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The govt last year extended the club's lease up to 2050.
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The news of a member stumping up over a crore for entry to Mumbai’s Breach Candy club only proves that the allure of private clubs still holds…
- Seeking good company
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Madras Club is today home to modern aristocrats.
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Dancing but no dhotis
As far as British institutions go, the Madras Gymkhana could be the Colonel Cuthbert of colonial clubs, a grand old figure that might have once been all brass and bounce, but is now a bit slow on the go and perhaps all the more charming for it. The Gymkhana which was founded in 1884, was originally instituted to accommodate the social needs of the growing British regiments of the Madras Garrison. "They were serviced by the regimental mess, which had irksome limitations such as strict timings, limited access to family and guests, and offered very little amenities for civilized socialising and dancing. The lack of a convenient club and congenial company was sorely felt' explains a passage in the Gymkhana's book commemorating its quasquicentennial year.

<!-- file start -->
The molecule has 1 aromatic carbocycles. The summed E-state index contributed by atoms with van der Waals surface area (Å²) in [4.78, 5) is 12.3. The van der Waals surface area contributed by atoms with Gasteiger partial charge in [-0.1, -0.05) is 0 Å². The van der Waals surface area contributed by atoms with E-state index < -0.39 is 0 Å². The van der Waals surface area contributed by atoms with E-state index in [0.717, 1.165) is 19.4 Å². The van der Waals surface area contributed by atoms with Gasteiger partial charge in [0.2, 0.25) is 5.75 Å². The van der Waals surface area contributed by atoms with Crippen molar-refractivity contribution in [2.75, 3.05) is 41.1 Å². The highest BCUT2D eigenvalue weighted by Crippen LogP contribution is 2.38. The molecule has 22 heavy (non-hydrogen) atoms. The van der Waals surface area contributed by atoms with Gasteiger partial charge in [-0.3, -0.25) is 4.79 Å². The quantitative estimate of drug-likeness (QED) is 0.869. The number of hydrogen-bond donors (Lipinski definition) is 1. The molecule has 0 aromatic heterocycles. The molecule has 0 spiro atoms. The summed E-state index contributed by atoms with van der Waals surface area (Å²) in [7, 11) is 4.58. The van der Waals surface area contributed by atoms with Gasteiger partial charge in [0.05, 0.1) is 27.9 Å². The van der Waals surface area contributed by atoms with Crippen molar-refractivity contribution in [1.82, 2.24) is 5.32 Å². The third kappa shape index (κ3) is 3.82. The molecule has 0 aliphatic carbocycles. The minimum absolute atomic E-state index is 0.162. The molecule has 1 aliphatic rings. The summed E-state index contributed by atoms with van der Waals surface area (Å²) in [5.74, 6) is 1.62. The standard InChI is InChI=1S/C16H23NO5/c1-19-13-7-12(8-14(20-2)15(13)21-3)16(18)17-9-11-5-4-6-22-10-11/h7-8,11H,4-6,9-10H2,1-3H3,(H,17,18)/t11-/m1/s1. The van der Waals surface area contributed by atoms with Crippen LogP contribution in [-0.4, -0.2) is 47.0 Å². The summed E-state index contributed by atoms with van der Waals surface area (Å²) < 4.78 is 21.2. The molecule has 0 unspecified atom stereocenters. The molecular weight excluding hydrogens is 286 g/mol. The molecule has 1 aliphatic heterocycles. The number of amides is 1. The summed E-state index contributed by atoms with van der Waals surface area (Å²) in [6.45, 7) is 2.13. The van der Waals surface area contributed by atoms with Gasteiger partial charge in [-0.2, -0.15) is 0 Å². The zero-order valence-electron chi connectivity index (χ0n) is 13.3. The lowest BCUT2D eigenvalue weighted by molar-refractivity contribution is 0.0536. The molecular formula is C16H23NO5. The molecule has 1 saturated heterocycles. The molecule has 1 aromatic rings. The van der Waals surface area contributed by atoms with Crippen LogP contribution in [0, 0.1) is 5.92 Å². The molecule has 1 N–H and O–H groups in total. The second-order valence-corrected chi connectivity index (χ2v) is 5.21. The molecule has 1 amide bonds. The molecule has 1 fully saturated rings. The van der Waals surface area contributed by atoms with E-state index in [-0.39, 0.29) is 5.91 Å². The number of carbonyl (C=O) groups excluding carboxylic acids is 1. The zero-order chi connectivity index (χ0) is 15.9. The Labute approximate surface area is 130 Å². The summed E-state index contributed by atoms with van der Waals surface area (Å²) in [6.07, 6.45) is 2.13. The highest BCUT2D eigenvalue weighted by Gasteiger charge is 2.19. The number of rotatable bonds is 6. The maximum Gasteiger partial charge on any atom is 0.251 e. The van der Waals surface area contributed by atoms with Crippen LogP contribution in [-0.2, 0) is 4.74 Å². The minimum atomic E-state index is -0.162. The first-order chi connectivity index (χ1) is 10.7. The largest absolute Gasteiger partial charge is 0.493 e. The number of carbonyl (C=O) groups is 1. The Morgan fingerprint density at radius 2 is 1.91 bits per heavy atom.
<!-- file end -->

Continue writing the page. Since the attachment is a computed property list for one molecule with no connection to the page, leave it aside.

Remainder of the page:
After it pitched its tents on Island Grounds, on land leased from the army, the club gained a reputation for being one of those rare reserves of gentility where Indian royaly and British forces could socialise and stick pigs as one. Naturally, folks wanted in. The gymkhana's membership in 1885 stood at 228, with four life members, 90 annual members, and 134 monthly subscribers. Membership fees went at Rs 3 a month.
Today, the roster counts 4, 000 members, and the going price for life membership - were it available - is Rs 2 lakh. "I get about three membership-related inquiries a week, " says PVS Vencatasubramaniam, the president. Some of the callers cajole, some threaten and some even lie about their connections, but the president emphasizes that rules are rules and no one can slip through the turnstile once it's closed - and in the case of politicians and filmstars, not even when it's open.
Another passage in their memorial book refers to the Gymkhana's stringent rules of admission and calls attention to that profound question that determined passage into the club - 'Is this gentleman Clubbable?' 'What they were essentially asking was whether he could drink without getting drunk, string sentences together, and play a sport? If he could dance it was a bonus. ' Apparently, the dancing skills of 'Kollywood' won't cut the Tewksbury mustard here.
The only time in recent past that a rule was bent was in 1989, ironically for a politician. The club needed a favour and it had approached Karunanidhi, after which some politicians were due to arrive for a confab at the club. It was the only time they turned a blind eye to the rule, 'No dhotis allowed'.
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The Amritraj brothers, Joshna Chinappa, author Timeri Murari
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